Unfortunately for Luke, the demarcation did not change or improve, all 4 of his limbs were completely affected, and wasn’t too long before a conversation had to be had about him losing his hands. As you can imagine not a good day. To start with Luke did not take this news well but over the following days and lots of conversations he came around the fact that his hands were no longer functional and Luke being Luke just as he was going into surgery said......

‘Thank you my wonderful Hands, you served me well’

After his hand amputations we were still hopeful for his legs, his left foot even started to return to a normal colour. But it wasn’t to be and soon we were having another conversation about him losing his right foot and leg to just below the knee and then after this his left leg and foot as well. As this leg was in a worse condition, the surgeons said they would have to amputate it through the knee joint. To enable Luke to get around without any prosthetic limbs on we had to make the decision of shortening his right leg to match.

After the removal of limbs Luke has undertaken many more surgeries to cover what had survived with a covering of skin. 50% of his body had no skin and so the remaining 50% has had to be donor. To get him healed and to minimise infection he has been going to theatre Monday, Wednesday and Friday, to have skin grafts and dressing changes. In between these surgeries there was physio, physiology and lots and lots of doctors and consultants prodding poking and checking. Luke had 23 surgeries over a 10 week period.

When Luke’s surgeries had finished we had the difficult task of Luke learning to cope without his lower legs and arms, we had the difficulty of this too along with learning how to best look after Luke’s skin, another steep and difficult learning curve. Luke seemed to take it all in his now slightly smaller stride!! He had his moments but for most of the time he just got stuck into whatever task he needed from tentatively trying to balance, learning to use cutlery, exercising to strengthen his core he mastered it all with a smile. Our little boy was returning. As Luke’s recovery progressed we were moved out of ICU / HDU and went to ward 2, on ward 2 is a speciality burns unit, however due to the number and fragility of Luke’s skin grafts this was the best place for his ongoing care.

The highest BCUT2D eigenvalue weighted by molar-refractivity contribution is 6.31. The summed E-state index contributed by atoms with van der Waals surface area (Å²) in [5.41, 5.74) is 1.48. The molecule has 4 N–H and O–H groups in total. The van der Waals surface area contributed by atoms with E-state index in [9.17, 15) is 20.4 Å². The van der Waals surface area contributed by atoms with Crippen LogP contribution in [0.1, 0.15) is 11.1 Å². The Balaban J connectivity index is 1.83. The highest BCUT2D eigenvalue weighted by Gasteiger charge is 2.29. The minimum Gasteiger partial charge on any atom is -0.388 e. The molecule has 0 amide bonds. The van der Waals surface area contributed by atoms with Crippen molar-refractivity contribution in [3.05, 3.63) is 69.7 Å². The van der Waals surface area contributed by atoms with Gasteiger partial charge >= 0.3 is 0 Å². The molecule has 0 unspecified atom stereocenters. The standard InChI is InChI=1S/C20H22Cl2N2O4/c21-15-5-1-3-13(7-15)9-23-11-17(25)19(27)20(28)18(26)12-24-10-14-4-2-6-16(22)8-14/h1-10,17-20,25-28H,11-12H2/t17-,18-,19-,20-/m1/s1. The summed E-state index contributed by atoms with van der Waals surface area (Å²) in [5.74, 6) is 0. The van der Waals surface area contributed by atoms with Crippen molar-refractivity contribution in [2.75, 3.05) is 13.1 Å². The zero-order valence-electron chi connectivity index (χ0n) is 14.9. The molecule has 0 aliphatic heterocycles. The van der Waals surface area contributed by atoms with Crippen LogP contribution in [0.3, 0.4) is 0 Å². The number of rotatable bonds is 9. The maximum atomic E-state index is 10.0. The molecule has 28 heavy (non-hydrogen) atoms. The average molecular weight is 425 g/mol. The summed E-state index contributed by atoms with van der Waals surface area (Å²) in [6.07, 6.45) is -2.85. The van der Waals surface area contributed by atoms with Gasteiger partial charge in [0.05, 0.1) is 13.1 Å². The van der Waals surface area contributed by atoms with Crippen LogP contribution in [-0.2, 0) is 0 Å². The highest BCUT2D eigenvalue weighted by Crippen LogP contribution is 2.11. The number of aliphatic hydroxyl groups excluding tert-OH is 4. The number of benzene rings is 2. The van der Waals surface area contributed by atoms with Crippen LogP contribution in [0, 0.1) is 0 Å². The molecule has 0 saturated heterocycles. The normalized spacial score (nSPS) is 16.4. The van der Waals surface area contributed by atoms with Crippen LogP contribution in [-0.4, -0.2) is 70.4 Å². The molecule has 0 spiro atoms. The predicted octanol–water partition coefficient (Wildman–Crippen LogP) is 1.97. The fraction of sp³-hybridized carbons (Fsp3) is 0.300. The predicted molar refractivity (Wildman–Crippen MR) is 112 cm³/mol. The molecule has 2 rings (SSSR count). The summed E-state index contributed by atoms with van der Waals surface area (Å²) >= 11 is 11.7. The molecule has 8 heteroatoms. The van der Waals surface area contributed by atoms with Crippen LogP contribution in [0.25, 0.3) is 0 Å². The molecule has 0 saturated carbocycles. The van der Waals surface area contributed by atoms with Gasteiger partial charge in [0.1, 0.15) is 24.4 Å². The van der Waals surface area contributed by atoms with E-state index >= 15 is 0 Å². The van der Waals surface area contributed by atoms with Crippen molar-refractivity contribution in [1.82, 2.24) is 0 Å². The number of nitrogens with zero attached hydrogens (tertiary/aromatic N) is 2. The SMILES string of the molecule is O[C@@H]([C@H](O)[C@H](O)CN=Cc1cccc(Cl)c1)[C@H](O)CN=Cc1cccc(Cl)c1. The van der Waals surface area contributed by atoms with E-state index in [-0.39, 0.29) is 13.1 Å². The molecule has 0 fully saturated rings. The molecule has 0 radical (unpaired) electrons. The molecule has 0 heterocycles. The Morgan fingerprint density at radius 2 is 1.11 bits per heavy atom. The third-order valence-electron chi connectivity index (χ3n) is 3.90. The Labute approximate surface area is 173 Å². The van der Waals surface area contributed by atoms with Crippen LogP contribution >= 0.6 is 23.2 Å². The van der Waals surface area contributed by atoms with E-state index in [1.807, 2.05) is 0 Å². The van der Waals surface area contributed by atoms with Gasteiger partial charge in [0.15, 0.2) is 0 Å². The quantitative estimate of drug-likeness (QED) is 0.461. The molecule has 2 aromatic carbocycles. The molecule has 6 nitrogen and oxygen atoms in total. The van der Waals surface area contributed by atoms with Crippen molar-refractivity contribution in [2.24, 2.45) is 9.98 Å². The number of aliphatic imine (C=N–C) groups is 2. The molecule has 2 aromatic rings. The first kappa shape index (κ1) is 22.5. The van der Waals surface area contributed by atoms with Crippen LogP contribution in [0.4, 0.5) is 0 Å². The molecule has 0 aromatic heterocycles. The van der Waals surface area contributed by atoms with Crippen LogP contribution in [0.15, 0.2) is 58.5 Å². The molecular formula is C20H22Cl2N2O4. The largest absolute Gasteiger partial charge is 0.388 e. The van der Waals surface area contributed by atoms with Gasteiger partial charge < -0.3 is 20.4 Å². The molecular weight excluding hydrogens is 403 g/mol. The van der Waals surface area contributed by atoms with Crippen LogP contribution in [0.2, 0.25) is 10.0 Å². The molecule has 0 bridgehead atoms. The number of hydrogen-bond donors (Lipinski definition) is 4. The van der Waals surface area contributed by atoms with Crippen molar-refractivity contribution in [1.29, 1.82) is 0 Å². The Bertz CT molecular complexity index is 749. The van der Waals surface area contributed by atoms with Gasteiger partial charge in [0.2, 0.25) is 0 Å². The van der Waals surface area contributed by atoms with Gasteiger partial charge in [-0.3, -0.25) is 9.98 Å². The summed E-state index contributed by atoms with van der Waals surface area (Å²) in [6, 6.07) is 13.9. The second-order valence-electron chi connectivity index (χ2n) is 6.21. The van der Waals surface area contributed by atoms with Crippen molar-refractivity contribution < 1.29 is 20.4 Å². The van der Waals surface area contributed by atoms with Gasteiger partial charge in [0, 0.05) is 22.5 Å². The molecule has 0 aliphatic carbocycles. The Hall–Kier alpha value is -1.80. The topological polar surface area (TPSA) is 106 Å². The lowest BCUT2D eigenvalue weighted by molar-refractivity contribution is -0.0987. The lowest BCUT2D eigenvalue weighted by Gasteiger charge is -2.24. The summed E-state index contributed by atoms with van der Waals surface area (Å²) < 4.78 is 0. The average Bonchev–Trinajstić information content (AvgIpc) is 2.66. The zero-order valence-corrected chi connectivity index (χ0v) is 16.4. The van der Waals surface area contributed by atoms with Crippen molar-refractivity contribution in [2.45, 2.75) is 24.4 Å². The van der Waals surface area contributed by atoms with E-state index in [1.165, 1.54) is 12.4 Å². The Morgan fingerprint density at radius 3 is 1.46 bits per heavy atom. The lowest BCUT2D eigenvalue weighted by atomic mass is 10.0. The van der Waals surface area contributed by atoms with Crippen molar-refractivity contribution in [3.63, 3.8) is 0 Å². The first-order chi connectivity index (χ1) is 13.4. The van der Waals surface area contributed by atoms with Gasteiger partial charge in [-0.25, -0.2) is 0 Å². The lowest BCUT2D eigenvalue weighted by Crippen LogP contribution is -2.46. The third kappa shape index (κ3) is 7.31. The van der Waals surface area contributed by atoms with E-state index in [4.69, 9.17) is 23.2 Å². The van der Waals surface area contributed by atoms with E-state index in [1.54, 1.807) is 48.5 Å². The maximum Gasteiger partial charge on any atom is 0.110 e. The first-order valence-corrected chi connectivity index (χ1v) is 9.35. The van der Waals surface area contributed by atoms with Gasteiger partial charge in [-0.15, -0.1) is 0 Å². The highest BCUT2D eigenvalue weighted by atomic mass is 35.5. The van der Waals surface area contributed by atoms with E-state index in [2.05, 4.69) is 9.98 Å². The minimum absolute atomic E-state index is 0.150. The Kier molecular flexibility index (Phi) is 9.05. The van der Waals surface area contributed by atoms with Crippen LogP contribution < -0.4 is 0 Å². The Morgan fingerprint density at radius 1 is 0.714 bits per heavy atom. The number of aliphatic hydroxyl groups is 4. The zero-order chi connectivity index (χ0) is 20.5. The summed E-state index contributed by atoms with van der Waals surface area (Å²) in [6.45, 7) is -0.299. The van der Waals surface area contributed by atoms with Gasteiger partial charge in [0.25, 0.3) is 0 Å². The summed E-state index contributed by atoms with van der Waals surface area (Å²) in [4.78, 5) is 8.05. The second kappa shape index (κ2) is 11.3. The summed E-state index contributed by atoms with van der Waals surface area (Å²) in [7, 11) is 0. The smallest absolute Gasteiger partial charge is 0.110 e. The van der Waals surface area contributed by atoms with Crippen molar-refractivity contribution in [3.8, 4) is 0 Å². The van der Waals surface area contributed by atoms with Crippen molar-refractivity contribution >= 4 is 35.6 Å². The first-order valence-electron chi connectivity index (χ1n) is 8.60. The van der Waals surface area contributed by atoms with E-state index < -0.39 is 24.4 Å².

All the staff at Sheffield Children’s hospital were superb the care Luke received was second to none. Whilst on ward 2 this care helped Luke to gain in strength and confidence to overcome more and more obstacles. Unfortunately just as Luke was making progress covid hit…..

At this point the resources in the hospital started to shift to deal with this unprecedented pandemic. For us it was even harder as I had returned home to take delivery of some medical equipment for Luke’s eventual discharge, the hospital went into lockdown meaning I could not return. Leaving Christine in the hospital to look after Luke.